How have you approached the task of promoting your debut book? What online or real-space efforts are you making? Where did you get your ideas? To whom did you turn for support? Are you enjoying the process, or does it feel like a chore? What advice do you have on this front for your fellow debut authors and for those in the years to come?
Around January of last year, my book deal was signed and I knew it was time to get my online chops together. I had a personal profile on Facebook, but that was about it. I didn’t get Twitter at all. So, where to begin?
Fortunately for me, last year’s New York SCBWI conference offered a one-day marketing workshop. Thank you, SCBWI! That workshop truly kick-started my efforts.
I turned up knowing practically nothing. By the end of the day, my head was bulging with new concepts. It would take time and patience to absorb what I’d learned, but I’d made a start.
The workshop covered a number of aspects: social media—mainly Twitter (@kitgrindstaff) and Facebook—as well as blogging, branding, making book trailers (I’d never heard of them, but now have one on YouTube (see below)), and the importance of a killer website—for middle grade authors, the most important hub of online presence.
The latter was easiest to wrap my head around. One of the workshop presenters was a website designer whose work I loved: Maddee James of Xuni.com. I already knew I wanted to work with her, so I introduced myself. Step one, taken. Not so bad.
About social media and blogging, every presenter stressed only to take it on if you enjoy it—a duff online presence being worse than none at all. That was comforting. I immediately let myself off the blogging hook for the moment; but I loved Facebook, so could easily conceive of creating a page for my author presence in addition to my personal profile—a distinction I hadn’t yet made.
Twitter was still mind-boggling to me: more narcissistic garbage and tiresome self-promotion polluting the cyber-waves, I thought. But the Twitter presenter reframed it completely. Self-promotion should be the least of it, she said. We should follow people who genuinely interested us, and engage in conversations. Be authentic. Promote others, who would in turn promote us.
Et voila! The crux of Twitter’s potential: a community of like-minded individuals reaching out to connect with each other, rather than a cacophonous, competitive squabble. I loved that idea.
I love supporting others, and receiving it back. Book bloggers, fellow writers, readers…we’re a community. And for me, community is key.
Once I was out there, things began to happen.
For example, about a month into tweeting, I received a tweet from an author belonging to a group called The Lucky 13s—kidlit authors debuting in 2013. She’d come across my profile, and saw that I was also debuting in ’13.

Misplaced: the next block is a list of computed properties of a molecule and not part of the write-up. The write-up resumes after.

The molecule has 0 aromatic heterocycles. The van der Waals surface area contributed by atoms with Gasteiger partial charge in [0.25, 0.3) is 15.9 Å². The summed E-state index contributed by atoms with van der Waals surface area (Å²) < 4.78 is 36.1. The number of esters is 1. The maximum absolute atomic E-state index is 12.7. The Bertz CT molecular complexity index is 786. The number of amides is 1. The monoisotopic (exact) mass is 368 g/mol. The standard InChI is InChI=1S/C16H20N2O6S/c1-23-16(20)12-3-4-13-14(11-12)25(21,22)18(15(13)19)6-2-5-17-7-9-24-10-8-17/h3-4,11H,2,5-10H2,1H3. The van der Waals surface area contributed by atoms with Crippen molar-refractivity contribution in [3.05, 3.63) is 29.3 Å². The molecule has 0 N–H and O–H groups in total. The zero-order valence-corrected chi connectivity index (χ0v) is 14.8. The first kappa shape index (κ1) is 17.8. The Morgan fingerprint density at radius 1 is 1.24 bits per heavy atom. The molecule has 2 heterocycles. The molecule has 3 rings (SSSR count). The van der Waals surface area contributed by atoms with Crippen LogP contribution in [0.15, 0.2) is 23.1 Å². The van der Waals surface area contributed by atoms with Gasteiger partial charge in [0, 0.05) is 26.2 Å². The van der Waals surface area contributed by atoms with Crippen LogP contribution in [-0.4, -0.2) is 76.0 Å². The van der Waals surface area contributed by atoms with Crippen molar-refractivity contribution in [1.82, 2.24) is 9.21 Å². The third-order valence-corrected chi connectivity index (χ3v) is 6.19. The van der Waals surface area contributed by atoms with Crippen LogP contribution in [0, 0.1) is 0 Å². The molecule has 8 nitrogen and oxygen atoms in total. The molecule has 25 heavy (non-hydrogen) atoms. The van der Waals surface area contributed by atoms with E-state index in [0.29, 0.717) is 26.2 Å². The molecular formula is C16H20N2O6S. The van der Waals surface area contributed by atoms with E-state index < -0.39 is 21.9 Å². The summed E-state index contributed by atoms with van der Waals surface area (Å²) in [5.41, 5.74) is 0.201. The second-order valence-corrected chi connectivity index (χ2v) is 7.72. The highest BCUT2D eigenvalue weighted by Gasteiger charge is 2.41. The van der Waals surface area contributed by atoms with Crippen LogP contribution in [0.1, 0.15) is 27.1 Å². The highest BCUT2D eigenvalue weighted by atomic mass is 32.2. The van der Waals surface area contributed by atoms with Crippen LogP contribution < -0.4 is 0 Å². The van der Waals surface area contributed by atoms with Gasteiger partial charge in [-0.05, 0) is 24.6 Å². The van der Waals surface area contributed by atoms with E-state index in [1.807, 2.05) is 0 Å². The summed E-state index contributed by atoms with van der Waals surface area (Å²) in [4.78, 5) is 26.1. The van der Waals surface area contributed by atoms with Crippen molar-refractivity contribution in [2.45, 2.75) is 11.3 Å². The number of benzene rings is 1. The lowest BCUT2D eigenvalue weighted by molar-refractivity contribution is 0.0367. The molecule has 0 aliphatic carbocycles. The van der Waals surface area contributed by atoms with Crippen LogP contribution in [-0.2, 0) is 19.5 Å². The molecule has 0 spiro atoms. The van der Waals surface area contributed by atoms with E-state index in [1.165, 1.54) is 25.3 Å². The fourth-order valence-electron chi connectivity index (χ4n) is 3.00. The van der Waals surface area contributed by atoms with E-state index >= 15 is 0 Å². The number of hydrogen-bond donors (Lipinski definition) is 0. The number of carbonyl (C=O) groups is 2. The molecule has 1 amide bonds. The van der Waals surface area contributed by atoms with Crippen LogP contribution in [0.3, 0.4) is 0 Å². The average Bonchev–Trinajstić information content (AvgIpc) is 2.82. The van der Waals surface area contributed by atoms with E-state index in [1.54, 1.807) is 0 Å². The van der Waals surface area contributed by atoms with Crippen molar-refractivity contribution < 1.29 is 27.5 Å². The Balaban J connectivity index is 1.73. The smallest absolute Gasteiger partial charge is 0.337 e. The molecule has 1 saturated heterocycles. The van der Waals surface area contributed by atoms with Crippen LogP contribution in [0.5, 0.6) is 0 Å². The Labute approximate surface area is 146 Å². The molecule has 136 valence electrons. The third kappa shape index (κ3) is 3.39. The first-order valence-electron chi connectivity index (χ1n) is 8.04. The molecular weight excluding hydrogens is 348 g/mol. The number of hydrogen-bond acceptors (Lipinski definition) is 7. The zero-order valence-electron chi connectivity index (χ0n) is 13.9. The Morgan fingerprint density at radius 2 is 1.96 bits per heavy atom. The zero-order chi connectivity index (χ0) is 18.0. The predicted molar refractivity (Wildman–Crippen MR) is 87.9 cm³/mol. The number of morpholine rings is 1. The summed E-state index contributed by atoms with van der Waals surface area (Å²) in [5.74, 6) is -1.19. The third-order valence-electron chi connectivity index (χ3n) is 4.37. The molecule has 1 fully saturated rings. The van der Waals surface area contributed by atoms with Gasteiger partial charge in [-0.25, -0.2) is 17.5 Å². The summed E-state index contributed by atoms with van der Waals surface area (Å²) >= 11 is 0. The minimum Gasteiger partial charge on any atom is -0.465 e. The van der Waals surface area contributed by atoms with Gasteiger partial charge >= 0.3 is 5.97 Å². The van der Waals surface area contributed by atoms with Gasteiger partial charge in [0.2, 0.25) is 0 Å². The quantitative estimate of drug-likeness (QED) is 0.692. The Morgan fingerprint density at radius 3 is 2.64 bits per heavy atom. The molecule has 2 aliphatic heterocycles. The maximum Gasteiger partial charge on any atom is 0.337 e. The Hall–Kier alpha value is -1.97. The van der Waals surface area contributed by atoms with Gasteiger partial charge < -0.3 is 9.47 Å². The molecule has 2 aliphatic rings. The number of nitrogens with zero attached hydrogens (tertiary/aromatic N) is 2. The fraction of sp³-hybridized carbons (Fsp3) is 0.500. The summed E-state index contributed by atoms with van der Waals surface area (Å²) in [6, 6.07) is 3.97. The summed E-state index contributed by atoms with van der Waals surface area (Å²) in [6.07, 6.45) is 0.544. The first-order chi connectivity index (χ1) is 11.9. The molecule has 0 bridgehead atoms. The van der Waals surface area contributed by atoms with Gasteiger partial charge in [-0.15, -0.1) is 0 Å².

“Hop on over to the blog and join us!” she said.
So I did.
That one tweet changed my life. The sense of companionship and support in the Luckies is terrific. We share concerns and excitement, and our (private) proboards are a fabulous resource for ideas—swag, cover reveals, attending conferences and fairs, you name it. There’s a Luckies blog, with group blogs—perfect for a not-quite-blogging-yet person like me. I can’t imagine what navigating the road to publication would have been like without them. More scary, for sure, and not nearly as much fun, with a fraction of the opportunities.
So to new and upcoming authors, I’d say, Connect, connect, connect. If you need to learn the ropes, go to workshops, or research online. With social media, there’s many to choose from: Tumblr, Pinterest and Goodreads are other options.
Go with what feels right; if you don’t enjoy it, it’s hard to put the time in. But if something feels a little awkward or difficult at first, at least try it, stay with it for a while and see what happens. Take it slowly, find a way to approach it playfully. “The web” is a great image to keep in mind, with its mass of interconnections. You never know where following one thread can lead.
The Belmar Public Library invited me to attend so I could read my book to school kids as part of the event. Of course, I said "yes".
Turns out that there's going to be a BIG to-do on Wednesday, including the schools closing early (or at least running field trips) so that the kids can all be there for the grand (re)opening, and a visit from New Jersey Governor Chris Christie. And sometime after he's done speaking, I'm supposed to read AT THE BOARDWALK to some subset of the school kids.
I am going with "Chris Christie is my opening act." Also, I am wishing I had someone to tag along with me to take photos during the event. My sweetheart is teaching classes, and can't make it, and Maggie has a full school day. Anyone? . . . Buehler?
- Current Mood: nervous
- Current Music:White & Nerdy by Weird Al Yankovic (brainradio)
The book begins with a poem called the ‘Nightmare’, which I posted on my blog recently, and seems to suggest that the entire book was just a horrid old dream. The first chapter too paints a psychedelic imagery of red brick houses and red sunset and a red haired man, i.e. the Saffron Park. It does all feel like a dream, till two poets begin to debate on whether order or chaos is the true spirit of poetry. I kid you not, one of these poets is a man of law (an underclothes policeman called Gabriel Syme) and the other poet is an anarchist named Gregory.